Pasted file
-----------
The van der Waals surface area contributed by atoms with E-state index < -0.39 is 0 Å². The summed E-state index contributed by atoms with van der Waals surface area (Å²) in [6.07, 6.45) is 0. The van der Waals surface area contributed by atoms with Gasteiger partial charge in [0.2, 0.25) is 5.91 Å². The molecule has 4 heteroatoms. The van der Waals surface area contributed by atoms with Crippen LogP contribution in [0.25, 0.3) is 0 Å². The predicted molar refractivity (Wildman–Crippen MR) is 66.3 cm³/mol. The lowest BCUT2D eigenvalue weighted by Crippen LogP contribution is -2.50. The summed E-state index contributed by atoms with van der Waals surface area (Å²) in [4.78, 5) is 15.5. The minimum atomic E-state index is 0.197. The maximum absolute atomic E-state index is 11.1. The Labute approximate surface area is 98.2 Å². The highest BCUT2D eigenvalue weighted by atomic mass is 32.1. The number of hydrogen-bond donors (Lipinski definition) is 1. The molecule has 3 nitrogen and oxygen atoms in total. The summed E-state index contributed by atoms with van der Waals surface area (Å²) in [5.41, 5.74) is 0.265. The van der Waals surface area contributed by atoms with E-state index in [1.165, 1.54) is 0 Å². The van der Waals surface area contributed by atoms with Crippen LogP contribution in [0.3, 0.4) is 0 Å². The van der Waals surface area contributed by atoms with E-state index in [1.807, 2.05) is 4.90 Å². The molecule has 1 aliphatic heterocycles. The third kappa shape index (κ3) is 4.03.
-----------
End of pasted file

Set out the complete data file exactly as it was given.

The van der Waals surface area contributed by atoms with E-state index < -0.39 is 0 Å². The summed E-state index contributed by atoms with van der Waals surface area (Å²) in [6.07, 6.45) is 0. The van der Waals surface area contributed by atoms with Gasteiger partial charge in [0.2, 0.25) is 5.91 Å². The molecule has 4 heteroatoms. The van der Waals surface area contributed by atoms with Crippen LogP contribution in [0.25, 0.3) is 0 Å². The predicted molar refractivity (Wildman–Crippen MR) is 66.3 cm³/mol. The lowest BCUT2D eigenvalue weighted by Crippen LogP contribution is -2.50. The summed E-state index contributed by atoms with van der Waals surface area (Å²) in [4.78, 5) is 15.5. The minimum atomic E-state index is 0.197. The maximum absolute atomic E-state index is 11.1. The Labute approximate surface area is 98.2 Å². The highest BCUT2D eigenvalue weighted by atomic mass is 32.1. The number of hydrogen-bond donors (Lipinski definition) is 1. The molecule has 3 nitrogen and oxygen atoms in total. The summed E-state index contributed by atoms with van der Waals surface area (Å²) in [5.41, 5.74) is 0.265. The van der Waals surface area contributed by atoms with E-state index in [1.165, 1.54) is 0 Å². The van der Waals surface area contributed by atoms with Crippen LogP contribution in [0.3, 0.4) is 0 Å². The van der Waals surface area contributed by atoms with E-state index in [1.807, 2.05) is 4.90 Å². The molecule has 1 aliphatic heterocycles. The third kappa shape index (κ3) is 4.03.